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Higher Order Finite Element Meshes for Centrifugal Impeller Blade Analyses Using Pointwise

[+] Author Affiliations
Mikhail Grigoriev, James Hitt

Cameron, Compression Systems, Buffalo, NY

Travis Carrigan, David Garlisch

Pointwise Inc., Fort Worth, TX

Paper No. GT2014-25734, pp. V07AT28A007; 12 pages
doi:10.1115/GT2014-25734
From:
  • ASME Turbo Expo 2014: Turbine Technical Conference and Exposition
  • Volume 7A: Structures and Dynamics
  • Düsseldorf, Germany, June 16–20, 2014
  • Conference Sponsors: International Gas Turbine Institute
  • ISBN: 978-0-7918-4576-9
  • Copyright © 2014 by ASME

abstract

Finite Element Methods (FEM) have become a key tool to predict stresses, deformations, eigenfrequencies and eigenmodes in centrifugal impellers under centrifugal loads. Accurate prediction of values of principal stresses and natural frequencies is critical to avoiding field failures of impellers. Accurate prediction of maximum principal stresses in centrifugal impeller blades is a straightforward task using linear finite elements with a moderate mesh resolution. Centrifugal impeller failures due to high stresses have been virtually eliminated as a failure mode because of this level of analysis. However, the same level of analysis of natural frequencies does not always result in accurate predictions of higher frequency modes. It has been Cameron’s experience that the most common reason for impeller field failure has been a high frequency resonance resulting in a high cycle fatigue failure.

Although there are a few commercially available tools for stress and modal analyses of centrifugal impellers, we are not aware of any that offers the flexibility, generality and, most importantly, accuracy in predicting high modal frequencies. The impeller designer has to find a solution that allows the impeller to survive with the exciters caused by diffuser vane pass frequencies and/or inlet guide vane pass frequencies and still meet the performance guarantee. Historically, design practice focused on stress levels and avoiding one time vane pass frequencies. In general, this approach has been very successful at eliminating stress and one-time vane pass frequency failures. However, it must be emphasized that current tools can incorrectly predict excitation modes due to twice the diffuser vane or inlet guide vane pass frequencies. It has been Cameron’s experience that most field failures are in this two times vane pass frequency range.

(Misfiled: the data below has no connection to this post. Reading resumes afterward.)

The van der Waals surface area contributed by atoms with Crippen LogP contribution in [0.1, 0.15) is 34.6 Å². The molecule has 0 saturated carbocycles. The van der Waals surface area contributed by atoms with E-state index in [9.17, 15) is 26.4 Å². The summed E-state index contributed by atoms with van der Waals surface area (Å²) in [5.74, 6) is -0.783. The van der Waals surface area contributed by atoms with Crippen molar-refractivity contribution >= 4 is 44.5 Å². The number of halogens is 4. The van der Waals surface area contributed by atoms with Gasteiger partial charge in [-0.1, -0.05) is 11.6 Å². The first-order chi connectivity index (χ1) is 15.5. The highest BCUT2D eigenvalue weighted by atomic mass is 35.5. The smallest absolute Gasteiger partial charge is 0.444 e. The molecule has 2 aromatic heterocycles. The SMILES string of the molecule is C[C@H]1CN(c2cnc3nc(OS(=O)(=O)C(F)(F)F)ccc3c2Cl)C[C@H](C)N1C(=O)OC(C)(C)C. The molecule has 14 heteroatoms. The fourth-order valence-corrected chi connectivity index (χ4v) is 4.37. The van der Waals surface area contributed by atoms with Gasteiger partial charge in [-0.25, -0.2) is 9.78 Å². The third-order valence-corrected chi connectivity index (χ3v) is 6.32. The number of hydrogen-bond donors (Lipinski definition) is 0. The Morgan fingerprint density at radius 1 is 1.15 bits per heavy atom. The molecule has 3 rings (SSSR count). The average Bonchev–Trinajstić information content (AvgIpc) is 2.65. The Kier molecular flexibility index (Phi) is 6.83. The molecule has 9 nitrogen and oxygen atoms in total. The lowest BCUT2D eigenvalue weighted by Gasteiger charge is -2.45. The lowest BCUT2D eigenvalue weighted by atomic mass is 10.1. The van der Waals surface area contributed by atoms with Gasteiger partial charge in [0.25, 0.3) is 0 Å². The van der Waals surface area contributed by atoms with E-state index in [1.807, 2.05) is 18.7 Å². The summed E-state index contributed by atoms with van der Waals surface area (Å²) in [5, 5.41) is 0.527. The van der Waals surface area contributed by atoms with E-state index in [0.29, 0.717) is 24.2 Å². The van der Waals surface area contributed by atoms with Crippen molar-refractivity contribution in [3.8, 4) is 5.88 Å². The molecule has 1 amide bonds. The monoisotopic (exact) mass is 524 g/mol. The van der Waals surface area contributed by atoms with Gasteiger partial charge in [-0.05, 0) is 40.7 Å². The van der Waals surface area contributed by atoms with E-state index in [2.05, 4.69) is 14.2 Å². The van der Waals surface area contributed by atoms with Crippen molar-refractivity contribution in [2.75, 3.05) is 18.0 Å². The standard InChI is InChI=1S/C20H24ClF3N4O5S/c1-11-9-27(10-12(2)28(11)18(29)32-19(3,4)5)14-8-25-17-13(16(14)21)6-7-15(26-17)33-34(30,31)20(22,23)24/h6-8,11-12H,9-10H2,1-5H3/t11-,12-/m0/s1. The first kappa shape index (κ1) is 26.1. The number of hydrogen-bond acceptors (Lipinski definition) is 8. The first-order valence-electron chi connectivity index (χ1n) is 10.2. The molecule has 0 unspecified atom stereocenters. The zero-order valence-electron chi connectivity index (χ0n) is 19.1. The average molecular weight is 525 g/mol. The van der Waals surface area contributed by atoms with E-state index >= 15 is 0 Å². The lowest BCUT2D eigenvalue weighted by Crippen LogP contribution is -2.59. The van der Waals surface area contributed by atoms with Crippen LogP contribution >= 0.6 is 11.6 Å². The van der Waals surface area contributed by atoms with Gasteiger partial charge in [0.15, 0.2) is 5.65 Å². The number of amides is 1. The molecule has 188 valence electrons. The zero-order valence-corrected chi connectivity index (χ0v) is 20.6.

The development of a custom in-house tool for accurate stress and modal analyses of centrifugal impellers has been a major task at Cameron in the past few years. This thrust resulted in Cameron’s cooperation with Pointwise, Inc. to develop a set of automated tools to utilize higher order finite element meshes for such analyses. Pointwise has established itself as the world-leading mesh generation software for Computational Fluid Dynamics (CFD) analysis. However, the flexibility and versatility of this meshing software also makes it a very attractive and powerful tool for generating Finite Element Analysis (FEA) meshes.

This work focuses on a utilization of Pointwise for automated generation of higher order finite element meshes for centrifugal impeller blades. Pointwise-based automated tools generate a fully structured mesh of higher order elements that involves every detailed feature of the centrifugal impeller. The mesh retains geometric validity of the centrifugal impeller and maintains accurate geometrical resolution of the higher order surfaces associated with the impeller blade and hub. The structural and modal analyses are then automatically performed in ANSYS. We show that the Pointwise-based meshing tools are both general and robust. They allow for high quality, higher order finite element meshes for an entire range of applications that we encounter at Cameron Compression Systems on a daily basis.

This work demonstrates the attractiveness of higher order finite element meshes for accurately predicting the natural frequencies for centrifugal impellers for an entire range of desired frequencies. We present finite element mesh convergence studies, and utilize a Pointwise based meshing tool together with ANSYS to accurately predict failure modes for impellers that have experienced field failures in the last decade.

Copyright © 2014 by ASME

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